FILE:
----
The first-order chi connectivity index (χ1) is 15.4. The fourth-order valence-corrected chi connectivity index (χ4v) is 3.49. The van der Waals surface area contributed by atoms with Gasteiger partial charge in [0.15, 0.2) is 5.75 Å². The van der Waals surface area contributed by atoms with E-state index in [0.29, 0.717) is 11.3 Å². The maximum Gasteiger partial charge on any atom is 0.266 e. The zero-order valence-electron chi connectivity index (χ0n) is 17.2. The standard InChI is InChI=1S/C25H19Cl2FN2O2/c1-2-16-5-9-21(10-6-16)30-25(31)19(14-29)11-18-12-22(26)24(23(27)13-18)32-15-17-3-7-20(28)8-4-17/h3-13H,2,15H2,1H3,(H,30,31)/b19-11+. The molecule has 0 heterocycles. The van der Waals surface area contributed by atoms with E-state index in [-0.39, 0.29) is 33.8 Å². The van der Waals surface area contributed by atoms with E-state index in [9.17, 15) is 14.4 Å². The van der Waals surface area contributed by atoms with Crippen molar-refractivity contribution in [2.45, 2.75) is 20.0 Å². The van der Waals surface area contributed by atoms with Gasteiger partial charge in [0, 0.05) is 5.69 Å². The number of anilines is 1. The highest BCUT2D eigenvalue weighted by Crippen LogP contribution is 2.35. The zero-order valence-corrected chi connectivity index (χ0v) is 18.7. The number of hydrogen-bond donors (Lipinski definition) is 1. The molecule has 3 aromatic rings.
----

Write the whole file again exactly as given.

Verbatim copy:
The first-order chi connectivity index (χ1) is 15.4. The fourth-order valence-corrected chi connectivity index (χ4v) is 3.49. The van der Waals surface area contributed by atoms with Gasteiger partial charge in [0.15, 0.2) is 5.75 Å². The van der Waals surface area contributed by atoms with E-state index in [0.29, 0.717) is 11.3 Å². The maximum Gasteiger partial charge on any atom is 0.266 e. The zero-order valence-electron chi connectivity index (χ0n) is 17.2. The standard InChI is InChI=1S/C25H19Cl2FN2O2/c1-2-16-5-9-21(10-6-16)30-25(31)19(14-29)11-18-12-22(26)24(23(27)13-18)32-15-17-3-7-20(28)8-4-17/h3-13H,2,15H2,1H3,(H,30,31)/b19-11+. The molecule has 0 heterocycles. The van der Waals surface area contributed by atoms with E-state index in [-0.39, 0.29) is 33.8 Å². The van der Waals surface area contributed by atoms with E-state index in [9.17, 15) is 14.4 Å². The van der Waals surface area contributed by atoms with Crippen molar-refractivity contribution in [2.45, 2.75) is 20.0 Å². The van der Waals surface area contributed by atoms with Gasteiger partial charge in [0, 0.05) is 5.69 Å². The number of anilines is 1. The highest BCUT2D eigenvalue weighted by Crippen LogP contribution is 2.35. The zero-order valence-corrected chi connectivity index (χ0v) is 18.7. The number of hydrogen-bond donors (Lipinski definition) is 1. The molecule has 3 aromatic rings.